Welcome to this unique monument dedicated to the Fifth Centenary of the Discovery of America.  Each stone, tile and piece of cement combines to form an incredible architectural work of art, from which a well defined historical end is achieved.  This being the express will and desire of its creator.

 This castle – monument was conceived, constructed and financed by Dr Esteban Martin Martin, a Spaniard born in 1926 in Granollers and from a Zamoran family. After graduating from the University of Valladolid in Medicine, Dr Martin emigrated to the United States in 1950 where he worked as a surgeon until the eighties. He returned to Spain in the seventies, bought this land, called La Carraca, and it was here that he built this monument, without realizing, that it would also become his last resting place. He died in 2001 (the family keep his ashes in the monument, beneath the altar of the church, dedicated to Saint Isabel of Hungary).

 It was during the eighties that certain winds moved and carried on to 1992. The year 1992 was a milestone for memories and commemorations.  At national and local levels, for the public and private sector, a lot of time was invested in making this particular year more special than any other.  Dr Martin, inspired by his enthusiasm, didn’t allow this opportunity to pass putting his own health and personal estate at risk.

 With his focus now on art, architecture and Spanish history, he laid the first stone of his monumental project in 1987, and thanks to the help of two specialists from Málaga (master bricklayers and quarry workers) the three men, working day in and day out over seven long years, built this amazing tribute to the Fifth Centenary of the Discovery of America and the Spanish speaking world (La Hispanidad). It’s completion in 1994 became a reality.  It is interesting to note that Dr Martin single handedly carved and sculpted each piece in situ.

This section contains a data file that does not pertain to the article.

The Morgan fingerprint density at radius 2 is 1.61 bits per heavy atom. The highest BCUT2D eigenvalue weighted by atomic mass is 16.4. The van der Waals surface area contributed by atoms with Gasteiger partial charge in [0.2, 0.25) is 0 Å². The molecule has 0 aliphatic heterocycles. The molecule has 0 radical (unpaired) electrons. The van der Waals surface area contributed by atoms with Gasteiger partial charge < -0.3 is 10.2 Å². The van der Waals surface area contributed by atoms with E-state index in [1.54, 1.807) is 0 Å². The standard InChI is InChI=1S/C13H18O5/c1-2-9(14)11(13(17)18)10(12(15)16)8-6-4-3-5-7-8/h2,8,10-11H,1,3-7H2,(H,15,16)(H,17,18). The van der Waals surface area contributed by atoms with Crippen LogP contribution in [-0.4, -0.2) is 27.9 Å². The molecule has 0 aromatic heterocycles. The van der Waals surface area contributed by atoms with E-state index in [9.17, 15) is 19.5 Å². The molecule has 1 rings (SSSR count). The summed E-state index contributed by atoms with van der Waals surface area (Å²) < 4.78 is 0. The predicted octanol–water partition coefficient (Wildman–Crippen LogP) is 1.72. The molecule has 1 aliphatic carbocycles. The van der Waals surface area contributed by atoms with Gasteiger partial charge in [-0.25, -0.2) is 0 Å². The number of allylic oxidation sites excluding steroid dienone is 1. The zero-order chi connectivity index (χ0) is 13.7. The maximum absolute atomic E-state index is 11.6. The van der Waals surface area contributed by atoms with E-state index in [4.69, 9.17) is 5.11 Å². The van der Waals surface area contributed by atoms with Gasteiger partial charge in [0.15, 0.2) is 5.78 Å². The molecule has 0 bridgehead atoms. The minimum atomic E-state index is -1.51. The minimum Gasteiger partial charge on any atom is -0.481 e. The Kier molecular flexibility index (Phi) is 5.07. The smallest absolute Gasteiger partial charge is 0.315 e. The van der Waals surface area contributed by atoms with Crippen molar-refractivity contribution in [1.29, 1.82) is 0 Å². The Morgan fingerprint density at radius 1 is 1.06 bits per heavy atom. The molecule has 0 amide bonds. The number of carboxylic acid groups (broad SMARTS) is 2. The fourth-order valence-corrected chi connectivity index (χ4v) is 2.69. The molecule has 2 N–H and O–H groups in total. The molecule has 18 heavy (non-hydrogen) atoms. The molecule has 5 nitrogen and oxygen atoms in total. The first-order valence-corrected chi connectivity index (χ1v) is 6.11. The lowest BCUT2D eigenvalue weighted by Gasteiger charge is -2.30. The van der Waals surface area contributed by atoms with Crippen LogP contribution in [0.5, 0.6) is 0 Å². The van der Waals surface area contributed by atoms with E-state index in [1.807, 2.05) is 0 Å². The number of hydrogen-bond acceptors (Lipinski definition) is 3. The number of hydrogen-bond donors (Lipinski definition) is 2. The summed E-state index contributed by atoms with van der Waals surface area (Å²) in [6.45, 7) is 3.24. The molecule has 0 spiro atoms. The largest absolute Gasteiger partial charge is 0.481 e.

And this place? What is it? A book sculpted in the form of a monument, where its dates, facades, scripts and legends, … are the words and stones that tell the story. A reminder of Christopher Columbus’s First Journey and La Hispanidad. A unique piece of architecture, liberally executed, and its decorative form and construction combines a mixture of Gothic, Romanesque, Byzantine and Mudejar art, which adapts to the period that it commemorates.

You will notice numbers exposed on the walls of the buildings corresponding to the chapters of this book, placed there by Dr Martin for clarification.  The entire monument is meticulously thought out and nothing is left to chance. (The symbology of the main building is not included in the text-guide as it consists of an exterior walk way).

In summarizing, a reminder that Castillo Monumento Colomares continues to run as a family project and private property, and thanks to contributions from its visitors, the maintenance, improvement and conservation is made possible.